Authorities not taking ‘lifeline’ 84 bus route cut seriously

A “lifeline” bus route serving High Barnet which was cut in 2022 cannot be reinstated if council boundaries “get in the way”, an MP has warned.

By Will Durrant, Local Democracy Reporter

An 84 bus in St Albans
An 84 bus in St Albans. Photo: Will Durrant/LDRS

Theresa Villiers, who represents Chipping Barnet, has called on Hertfordshire County Council and Transport for London (TfL) to set their differences aside and reinstate the 84 bus route which used to run between Potters Bar and Barnet.

The route, which was run by Metroline between St Albans and north London, was withdrawn in April last year when its operator faced dwindling passenger numbers and “other costs”.

Sullivan Buses took over a section of the 84 route between St Albans and Potters Bar when Hertfordshire County Council stepped in, but a link to High Barnet – just three miles further south – was withdrawn.

Ms Villiers said: “I am worried that neither Hertfordshire County Council nor TfL are taking this issue seriously enough because the service operates across transport authority boundaries.

“These administrative barriers should not be allowed to get in the way of providing good public transport.

“The Mayor of London should step up and fund the return of the Potters Bar to New Barnet section of the 84 service.”

The Conservative MP added: “We need the bus route back the way it was.

“This bus has operated for many decades.

“The connection it provided between Potters Bar and High Barnet was a real lifeline for many residents, particularly people living in the Hadley Highstone area.”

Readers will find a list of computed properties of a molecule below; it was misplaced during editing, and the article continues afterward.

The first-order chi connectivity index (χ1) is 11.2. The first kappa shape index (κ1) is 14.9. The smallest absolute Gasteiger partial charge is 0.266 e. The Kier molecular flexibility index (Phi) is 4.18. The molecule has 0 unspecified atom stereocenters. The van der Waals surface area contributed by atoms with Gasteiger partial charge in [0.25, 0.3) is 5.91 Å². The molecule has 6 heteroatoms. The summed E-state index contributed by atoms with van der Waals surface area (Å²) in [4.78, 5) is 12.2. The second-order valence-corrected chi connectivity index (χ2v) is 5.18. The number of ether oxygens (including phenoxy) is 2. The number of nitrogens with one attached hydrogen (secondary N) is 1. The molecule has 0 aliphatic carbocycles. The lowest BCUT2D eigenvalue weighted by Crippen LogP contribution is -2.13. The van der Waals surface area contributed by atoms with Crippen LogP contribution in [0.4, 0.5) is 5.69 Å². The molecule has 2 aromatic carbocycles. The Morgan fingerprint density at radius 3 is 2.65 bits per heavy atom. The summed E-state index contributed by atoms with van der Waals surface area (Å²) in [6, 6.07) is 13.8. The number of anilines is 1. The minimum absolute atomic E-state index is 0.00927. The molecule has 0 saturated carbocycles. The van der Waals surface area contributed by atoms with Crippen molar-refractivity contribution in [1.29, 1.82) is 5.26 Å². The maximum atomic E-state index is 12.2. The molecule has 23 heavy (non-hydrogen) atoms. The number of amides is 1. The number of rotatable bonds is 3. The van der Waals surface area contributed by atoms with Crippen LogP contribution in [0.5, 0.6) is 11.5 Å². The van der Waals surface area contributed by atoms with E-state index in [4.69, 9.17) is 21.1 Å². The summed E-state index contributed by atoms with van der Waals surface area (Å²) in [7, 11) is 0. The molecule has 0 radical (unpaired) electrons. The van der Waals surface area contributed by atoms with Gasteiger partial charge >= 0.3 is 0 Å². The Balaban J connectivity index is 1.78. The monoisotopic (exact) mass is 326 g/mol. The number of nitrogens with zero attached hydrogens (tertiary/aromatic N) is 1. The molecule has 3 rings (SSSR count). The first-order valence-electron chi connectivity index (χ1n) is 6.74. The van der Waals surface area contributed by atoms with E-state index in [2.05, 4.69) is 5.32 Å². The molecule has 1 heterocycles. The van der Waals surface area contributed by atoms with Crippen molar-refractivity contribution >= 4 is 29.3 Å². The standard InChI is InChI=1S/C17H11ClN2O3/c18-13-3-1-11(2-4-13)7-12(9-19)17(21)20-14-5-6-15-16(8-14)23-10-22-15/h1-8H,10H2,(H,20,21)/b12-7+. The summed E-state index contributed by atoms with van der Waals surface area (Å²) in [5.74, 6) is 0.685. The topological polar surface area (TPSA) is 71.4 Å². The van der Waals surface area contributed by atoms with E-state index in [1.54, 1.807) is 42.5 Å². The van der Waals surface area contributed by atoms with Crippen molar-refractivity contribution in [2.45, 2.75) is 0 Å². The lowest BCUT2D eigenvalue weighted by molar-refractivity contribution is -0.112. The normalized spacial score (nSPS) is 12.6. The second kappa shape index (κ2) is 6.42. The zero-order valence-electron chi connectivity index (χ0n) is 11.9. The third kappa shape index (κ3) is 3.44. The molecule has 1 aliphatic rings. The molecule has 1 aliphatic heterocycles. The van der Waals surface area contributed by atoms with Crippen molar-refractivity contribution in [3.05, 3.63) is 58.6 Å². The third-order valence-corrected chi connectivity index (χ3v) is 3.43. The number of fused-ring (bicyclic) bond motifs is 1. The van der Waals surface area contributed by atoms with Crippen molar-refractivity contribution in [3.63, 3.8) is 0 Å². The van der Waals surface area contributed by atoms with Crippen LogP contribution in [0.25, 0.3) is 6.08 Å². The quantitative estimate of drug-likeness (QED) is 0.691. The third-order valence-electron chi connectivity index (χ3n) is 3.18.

Councillor Phil Bibby (Con, St Nicholas), who is responsible for transport in Hertfordshire, said: “We have supported all we can on the route.”

He added: “The 84 was a commercial route, surrendered by Metroline as they said it was not profitable, and Hertfordshire County Council had nothing to do with this decision, nor did it have any influence over the operator.

“However, as soon as we were informed, we negotiated with another operator – Sullivans, and managed to secure services covering the Hertfordshire end of the route, although we are now paying in excess of £60,000 per annum of taxpayers money to make this sustainable.

“We did ask TfL to contribute for their part of the old route, but they declined.”

London’s transport authority has insisted it is not “financially viable” to fund the route.

A TfL spokesperson said: “Given our current financial situation, which because of the pandemic has meant a reliance on government operational funding, we are unfortunately not in a position to take on costs covered by the previous operator.

“We considered numerous options to replace this part of the route and unfortunately none of these are financially viable.

“We will continue to keep travel patterns and demand under review and the flexible nature of the bus network means it can make frequency adaptations at relatively short notice to reflect changing demand where required.”

According to TfL figures, the transport authority must find savings of £740million in the 2023/24 financial year.

The spokesperson said figures “consistently” showed fewer than nine passengers crossed the Greater London boundary on the 84 on a typical day.

Cllr Barry Rawlings (Lab, Friern Barnet), leader of Barnet Council, said there is little hope TfL would “give money to Herts”.

He said: “This is not a war of words. Discussions have taken place but we are all looking to save money.

“Nothing will happen in this financial year.”

Sallie Rose, a former 84 passenger who lives in Potters Bar, said riders have no plans to shelve their campaign to reinstate the link.

She said: “The most important thing is that patients cannot get to Barnet Hospital from Hertfordshire, and patients in north London may find it difficult to get to Potters Bar for mental health care or treatment at the Moorfields Eye Hospital unit.

“There is all this ‘passing the buck’ going on, but the bottom line is that we have lost a vital connection.”

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